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Medico-legal helpline

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Sample questions

Breaking bad news

An example of both types of question is shown below. Answers at the bottom of the page.

Q1 - ranking question

Whilst taking a history from Mr A, a 63 year old diabetic patient who is being admitted as an emergency with a black toe, he asks you if he is going to lose his leg.

Rank the following responses in order from most appropriate to least appropriate.

  1. Explain that you can't feel his foot pulses and there is a possibility he may lose his leg.
  2. Reassure him that everything will be okay.
  3. Tell Mr A that you need to take a full history and complete an examination as well as arrange some further tests. Once the test results are back a senior doctor will discuss the results with him.
  4. Advise Mr A that you will need to discuss his case with your registrar before you can answer his question.
  5. Tell Mr A that there is an expert limb fitting centre locally, so he shouldn't worry about losing his leg.

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Q2 - selecting question

Whilst rewriting a patient's drug chart, you notice that one of your colleagues has prescribed enoxaparin for a patient who is also on warfarin.

Choose the top three most appropriate actions from the following list:

  1. Immediately rewrite the drug chart without the enoxaparin, and call your colleague to tell them you have corrected the error.
  2. Complete an incident form.
  3. Tell your colleague and suggest that they might want to inform the patient's consultant.
  4. Tell the patient.
  5. Ask the nursing staff and the pharmacist why they hadn't spotted the error.
  6. Rewrite the drug chart without the enoxaparin and hope no-one spots the error.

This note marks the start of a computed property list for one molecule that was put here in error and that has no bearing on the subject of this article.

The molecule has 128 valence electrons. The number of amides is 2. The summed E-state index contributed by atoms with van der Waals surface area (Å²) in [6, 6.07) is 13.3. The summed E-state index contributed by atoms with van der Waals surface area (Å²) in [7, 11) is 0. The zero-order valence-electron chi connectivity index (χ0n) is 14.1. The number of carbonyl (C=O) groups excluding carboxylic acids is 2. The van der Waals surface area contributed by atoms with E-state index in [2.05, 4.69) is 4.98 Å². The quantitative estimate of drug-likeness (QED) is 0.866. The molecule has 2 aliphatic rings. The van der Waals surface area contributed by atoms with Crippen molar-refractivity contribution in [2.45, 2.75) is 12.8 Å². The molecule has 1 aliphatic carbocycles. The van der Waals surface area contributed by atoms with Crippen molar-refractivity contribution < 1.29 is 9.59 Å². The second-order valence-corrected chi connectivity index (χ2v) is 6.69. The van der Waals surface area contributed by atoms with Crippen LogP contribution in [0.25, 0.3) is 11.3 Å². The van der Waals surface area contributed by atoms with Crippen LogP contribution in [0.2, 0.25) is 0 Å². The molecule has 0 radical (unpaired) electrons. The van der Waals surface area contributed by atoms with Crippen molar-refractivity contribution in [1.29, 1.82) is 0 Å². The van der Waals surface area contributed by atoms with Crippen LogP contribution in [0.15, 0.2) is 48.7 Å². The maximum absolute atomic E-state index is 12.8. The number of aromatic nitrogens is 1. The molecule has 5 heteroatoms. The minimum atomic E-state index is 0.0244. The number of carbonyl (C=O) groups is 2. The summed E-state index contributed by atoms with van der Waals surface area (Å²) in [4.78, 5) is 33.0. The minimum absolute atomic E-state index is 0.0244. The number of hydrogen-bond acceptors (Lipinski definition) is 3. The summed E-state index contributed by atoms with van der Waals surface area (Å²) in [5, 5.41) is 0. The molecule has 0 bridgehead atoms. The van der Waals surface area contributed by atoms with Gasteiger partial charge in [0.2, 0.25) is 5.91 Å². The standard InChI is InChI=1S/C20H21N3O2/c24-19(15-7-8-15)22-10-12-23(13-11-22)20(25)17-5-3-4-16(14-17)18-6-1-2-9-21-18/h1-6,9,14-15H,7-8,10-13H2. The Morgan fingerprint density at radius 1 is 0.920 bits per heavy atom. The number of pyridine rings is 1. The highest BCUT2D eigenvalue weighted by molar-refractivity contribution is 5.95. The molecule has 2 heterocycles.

7. Discuss the incident with the consultant in charge after reviewing the patient and their recent blood tests.
  8. Rewrite the drug chart without the enoxaparin and ensure that the old chart is clearly marked as an old chart so that the error will not be repeated.

Q1 answer: C, D, A, B, E

The GMC's 'Good medical practice' (2013) says you have a duty to listen to your patients, take account of their views and respond honestly to their questions (paragraph 31). You must also recognise and work within the limits of your competence, whilst adequately assessing the patient's condition (paragraphs 14 and 15a). Assess and investigate the patient before giving them information on their condition, and seek support from senior colleagues when developing a management plan for patients.

Q2 answer: H, G, B

Your first concern should be the care of the patient, and the error should be corrected. Assess the patient thoroughly, document that assessment and then tell the doctor in charge of the patient about the error and the patient's current condition. To keep patients safe you must contribute to adverse event recognition. Because there is a duty of candour, the patient needs to be told of the error and an apology offered, but this would usually be done by a senior doctor. Additionally your colleague will need to be informed so they can reflect on the error, but the first priority is to the patient.

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